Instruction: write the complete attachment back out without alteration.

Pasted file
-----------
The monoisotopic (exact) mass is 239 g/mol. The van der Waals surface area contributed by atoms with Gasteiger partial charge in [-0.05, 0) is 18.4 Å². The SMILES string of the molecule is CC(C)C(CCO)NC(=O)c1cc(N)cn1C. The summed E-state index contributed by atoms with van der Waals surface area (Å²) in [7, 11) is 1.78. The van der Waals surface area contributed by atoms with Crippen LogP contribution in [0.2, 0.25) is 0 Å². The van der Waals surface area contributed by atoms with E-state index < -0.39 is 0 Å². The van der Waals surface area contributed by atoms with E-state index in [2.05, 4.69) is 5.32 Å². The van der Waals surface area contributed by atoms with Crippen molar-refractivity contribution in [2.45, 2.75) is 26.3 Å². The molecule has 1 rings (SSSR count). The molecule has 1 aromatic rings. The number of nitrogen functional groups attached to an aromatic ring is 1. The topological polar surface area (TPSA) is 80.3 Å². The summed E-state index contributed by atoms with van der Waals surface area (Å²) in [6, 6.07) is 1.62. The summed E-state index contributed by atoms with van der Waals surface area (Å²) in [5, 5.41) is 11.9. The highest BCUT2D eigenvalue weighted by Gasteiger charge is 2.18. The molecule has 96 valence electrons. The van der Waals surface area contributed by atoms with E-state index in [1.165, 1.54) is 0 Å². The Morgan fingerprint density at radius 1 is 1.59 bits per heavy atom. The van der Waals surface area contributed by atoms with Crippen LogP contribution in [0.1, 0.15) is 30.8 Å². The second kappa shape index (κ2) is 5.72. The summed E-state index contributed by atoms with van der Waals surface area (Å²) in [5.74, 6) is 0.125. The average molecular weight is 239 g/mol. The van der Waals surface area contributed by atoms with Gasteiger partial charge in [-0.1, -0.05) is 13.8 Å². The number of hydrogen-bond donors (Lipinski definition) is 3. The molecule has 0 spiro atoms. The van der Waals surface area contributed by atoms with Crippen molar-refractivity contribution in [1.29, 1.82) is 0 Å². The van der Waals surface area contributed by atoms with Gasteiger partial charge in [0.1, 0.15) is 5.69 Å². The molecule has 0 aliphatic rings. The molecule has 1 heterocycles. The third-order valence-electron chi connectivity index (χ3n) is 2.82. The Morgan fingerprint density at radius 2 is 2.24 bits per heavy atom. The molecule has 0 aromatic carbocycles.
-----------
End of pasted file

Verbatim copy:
The monoisotopic (exact) mass is 239 g/mol. The van der Waals surface area contributed by atoms with Gasteiger partial charge in [-0.05, 0) is 18.4 Å². The SMILES string of the molecule is CC(C)C(CCO)NC(=O)c1cc(N)cn1C. The summed E-state index contributed by atoms with van der Waals surface area (Å²) in [7, 11) is 1.78. The van der Waals surface area contributed by atoms with Crippen LogP contribution in [0.2, 0.25) is 0 Å². The van der Waals surface area contributed by atoms with E-state index < -0.39 is 0 Å². The van der Waals surface area contributed by atoms with E-state index in [2.05, 4.69) is 5.32 Å². The van der Waals surface area contributed by atoms with Crippen molar-refractivity contribution in [2.45, 2.75) is 26.3 Å². The molecule has 1 rings (SSSR count). The molecule has 1 aromatic rings. The number of nitrogen functional groups attached to an aromatic ring is 1. The topological polar surface area (TPSA) is 80.3 Å². The summed E-state index contributed by atoms with van der Waals surface area (Å²) in [6, 6.07) is 1.62. The summed E-state index contributed by atoms with van der Waals surface area (Å²) in [5, 5.41) is 11.9. The highest BCUT2D eigenvalue weighted by Gasteiger charge is 2.18. The molecule has 96 valence electrons. The van der Waals surface area contributed by atoms with E-state index in [1.165, 1.54) is 0 Å². The Morgan fingerprint density at radius 1 is 1.59 bits per heavy atom. The van der Waals surface area contributed by atoms with Crippen LogP contribution in [0.1, 0.15) is 30.8 Å². The second kappa shape index (κ2) is 5.72. The summed E-state index contributed by atoms with van der Waals surface area (Å²) in [5.74, 6) is 0.125. The average molecular weight is 239 g/mol. The van der Waals surface area contributed by atoms with Gasteiger partial charge in [-0.1, -0.05) is 13.8 Å². The number of hydrogen-bond donors (Lipinski definition) is 3. The molecule has 0 spiro atoms. The van der Waals surface area contributed by atoms with Crippen molar-refractivity contribution in [1.29, 1.82) is 0 Å². The van der Waals surface area contributed by atoms with Gasteiger partial charge in [0.1, 0.15) is 5.69 Å². The molecule has 0 aliphatic rings. The molecule has 1 heterocycles. The third-order valence-electron chi connectivity index (χ3n) is 2.82. The Morgan fingerprint density at radius 2 is 2.24 bits per heavy atom. The molecule has 0 aromatic carbocycles.